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Let’s Pass the ABLE Act!

An Op-Ed by Congresswoman Lynn Jenkins

As a parent, raising children is an unbelievable joy that comes with great responsibility. These responsibilities can and often increase tenfold for parents who care for a child with a disability.

There is documented data that shows raising a child born with Down syndrome or Autism can be very difficult financially due to increased costs for medications, doctors, therapy, and general care. A recent study predicted that a child with autism and intellectual disabilities will cost a family $2.5 million over a lifetime.

For many middle class parents, this amount far exceeds their means and managing the expenses is extremely difficult. The bottom line is no American family should be forced into bankruptcy due to the high costs of raising a child who needs care.

Only families who care for children with disabilities can ever truly understand the struggles, but as a country, we can do more to help.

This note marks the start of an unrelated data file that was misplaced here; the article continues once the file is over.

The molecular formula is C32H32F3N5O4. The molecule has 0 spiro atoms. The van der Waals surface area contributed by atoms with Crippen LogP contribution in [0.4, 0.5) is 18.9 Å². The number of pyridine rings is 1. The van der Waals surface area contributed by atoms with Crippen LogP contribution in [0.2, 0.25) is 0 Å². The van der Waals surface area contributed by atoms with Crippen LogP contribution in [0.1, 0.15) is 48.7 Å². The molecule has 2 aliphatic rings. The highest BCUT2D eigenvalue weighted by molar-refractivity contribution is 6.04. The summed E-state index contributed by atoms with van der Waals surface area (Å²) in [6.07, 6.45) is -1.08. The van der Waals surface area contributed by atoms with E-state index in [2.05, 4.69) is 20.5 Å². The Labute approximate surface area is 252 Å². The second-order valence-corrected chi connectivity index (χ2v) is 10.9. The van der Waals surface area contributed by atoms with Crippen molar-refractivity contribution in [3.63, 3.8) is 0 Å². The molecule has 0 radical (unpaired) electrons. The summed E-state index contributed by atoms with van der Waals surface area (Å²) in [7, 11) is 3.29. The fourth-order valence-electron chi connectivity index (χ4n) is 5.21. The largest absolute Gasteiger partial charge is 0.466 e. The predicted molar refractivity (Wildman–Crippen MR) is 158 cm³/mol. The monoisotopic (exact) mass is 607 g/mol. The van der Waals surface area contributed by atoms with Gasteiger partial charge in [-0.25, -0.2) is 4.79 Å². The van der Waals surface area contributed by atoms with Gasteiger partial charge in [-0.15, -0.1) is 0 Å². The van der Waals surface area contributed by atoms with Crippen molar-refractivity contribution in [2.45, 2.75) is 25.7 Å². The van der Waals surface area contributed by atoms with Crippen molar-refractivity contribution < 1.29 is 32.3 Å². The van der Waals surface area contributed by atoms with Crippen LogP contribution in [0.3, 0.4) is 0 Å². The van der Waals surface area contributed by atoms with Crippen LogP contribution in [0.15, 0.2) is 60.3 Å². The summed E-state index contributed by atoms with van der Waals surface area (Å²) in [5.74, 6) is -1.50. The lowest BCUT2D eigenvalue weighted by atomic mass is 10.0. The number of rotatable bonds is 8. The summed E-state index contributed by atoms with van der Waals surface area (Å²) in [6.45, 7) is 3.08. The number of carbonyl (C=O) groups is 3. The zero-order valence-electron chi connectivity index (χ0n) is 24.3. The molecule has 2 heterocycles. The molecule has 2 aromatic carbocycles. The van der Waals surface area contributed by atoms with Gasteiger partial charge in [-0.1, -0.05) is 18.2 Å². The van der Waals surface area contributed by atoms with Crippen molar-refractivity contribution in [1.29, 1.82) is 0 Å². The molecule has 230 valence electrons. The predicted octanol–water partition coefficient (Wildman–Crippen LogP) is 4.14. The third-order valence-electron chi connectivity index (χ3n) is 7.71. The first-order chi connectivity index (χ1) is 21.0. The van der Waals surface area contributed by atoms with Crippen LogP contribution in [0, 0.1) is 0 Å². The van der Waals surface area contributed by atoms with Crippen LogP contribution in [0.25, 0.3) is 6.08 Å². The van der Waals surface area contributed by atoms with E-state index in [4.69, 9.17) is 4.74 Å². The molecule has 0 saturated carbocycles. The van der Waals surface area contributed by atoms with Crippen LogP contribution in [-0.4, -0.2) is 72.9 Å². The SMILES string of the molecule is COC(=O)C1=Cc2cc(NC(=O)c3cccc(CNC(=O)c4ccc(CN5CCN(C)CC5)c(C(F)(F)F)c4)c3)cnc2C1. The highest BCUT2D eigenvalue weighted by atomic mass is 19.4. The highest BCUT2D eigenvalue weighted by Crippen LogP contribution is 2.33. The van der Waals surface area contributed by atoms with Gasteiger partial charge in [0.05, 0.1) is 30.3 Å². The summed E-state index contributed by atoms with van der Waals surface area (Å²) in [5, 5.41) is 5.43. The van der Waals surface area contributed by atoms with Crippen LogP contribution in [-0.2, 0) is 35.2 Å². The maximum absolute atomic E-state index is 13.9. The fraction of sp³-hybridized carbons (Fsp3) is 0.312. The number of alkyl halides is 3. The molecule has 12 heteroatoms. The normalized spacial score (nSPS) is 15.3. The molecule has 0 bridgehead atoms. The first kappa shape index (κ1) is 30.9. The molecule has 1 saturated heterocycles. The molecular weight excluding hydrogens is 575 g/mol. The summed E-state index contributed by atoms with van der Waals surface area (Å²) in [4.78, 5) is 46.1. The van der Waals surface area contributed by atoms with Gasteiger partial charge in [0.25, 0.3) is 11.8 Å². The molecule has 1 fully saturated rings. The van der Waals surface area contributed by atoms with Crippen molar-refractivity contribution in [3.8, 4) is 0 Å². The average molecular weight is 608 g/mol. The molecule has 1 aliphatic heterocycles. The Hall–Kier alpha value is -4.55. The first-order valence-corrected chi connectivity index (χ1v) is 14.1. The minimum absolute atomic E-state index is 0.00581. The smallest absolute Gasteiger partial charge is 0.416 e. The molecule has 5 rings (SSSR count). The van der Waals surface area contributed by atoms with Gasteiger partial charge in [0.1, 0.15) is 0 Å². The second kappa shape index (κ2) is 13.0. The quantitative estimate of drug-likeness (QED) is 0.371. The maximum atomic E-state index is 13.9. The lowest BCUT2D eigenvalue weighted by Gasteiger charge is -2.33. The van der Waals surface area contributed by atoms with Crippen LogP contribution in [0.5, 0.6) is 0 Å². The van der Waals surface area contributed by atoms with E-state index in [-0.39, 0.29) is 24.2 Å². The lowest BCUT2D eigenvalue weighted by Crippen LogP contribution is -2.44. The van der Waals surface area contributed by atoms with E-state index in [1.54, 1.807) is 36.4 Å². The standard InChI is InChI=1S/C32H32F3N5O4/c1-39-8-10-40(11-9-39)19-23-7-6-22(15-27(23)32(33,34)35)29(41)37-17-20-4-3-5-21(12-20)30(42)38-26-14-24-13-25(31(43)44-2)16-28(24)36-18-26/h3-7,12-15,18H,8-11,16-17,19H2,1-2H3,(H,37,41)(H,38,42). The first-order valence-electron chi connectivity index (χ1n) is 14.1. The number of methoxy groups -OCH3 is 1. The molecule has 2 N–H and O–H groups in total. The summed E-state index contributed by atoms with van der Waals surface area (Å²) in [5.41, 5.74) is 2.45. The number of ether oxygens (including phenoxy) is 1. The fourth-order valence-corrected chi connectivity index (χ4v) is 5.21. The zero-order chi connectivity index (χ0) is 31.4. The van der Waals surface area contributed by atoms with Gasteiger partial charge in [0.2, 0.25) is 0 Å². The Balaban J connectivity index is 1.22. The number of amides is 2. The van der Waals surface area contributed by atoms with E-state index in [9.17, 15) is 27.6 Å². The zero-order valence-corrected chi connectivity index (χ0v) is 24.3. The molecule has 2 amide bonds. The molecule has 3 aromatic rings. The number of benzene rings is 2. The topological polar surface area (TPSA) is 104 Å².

Congress recently came together to pass the largest piece of legislation impacting Americans with disabilities in nearly 25 years. The Achieving a Better Life Experience Act, also known as the ABLE Act, will make it easier for families with individuals with disabilities to save money for their care and not be penalized for doing so.

The ABLE Act sets up tax-free savings accounts to be used on expenses related to the beneficiary’s disability, similar to 529 savings accounts that let parents set aside funds for college costs. These ABLE accounts can act as a buffer to cover medical expenses not covered by insurance, Medicaid, or Social Security Disability Insurance.

For many families, these accounts will offer some peace-of-mind knowing that future costs for housing, transportation or medical care, can be mitigated in part by these savings.

It is rare for a bill to gain as much bipartisan support in Congress as the ABLE Act did. Over 380 Representatives and 74 Senators rallied behind the bill all thanks to the tireless efforts of the advocates and organizations who fought day in and day out on Capitol Hill to get it passed.  I am hopeful that the Senate will take up this bill before the end of the 113th Congress and the President will sign it into law.

For me, the ABLE Act was an opportunity to support sensible, compassionate policy that will expand opportunities for independence, empower families, and make a real difference in many American’s lives.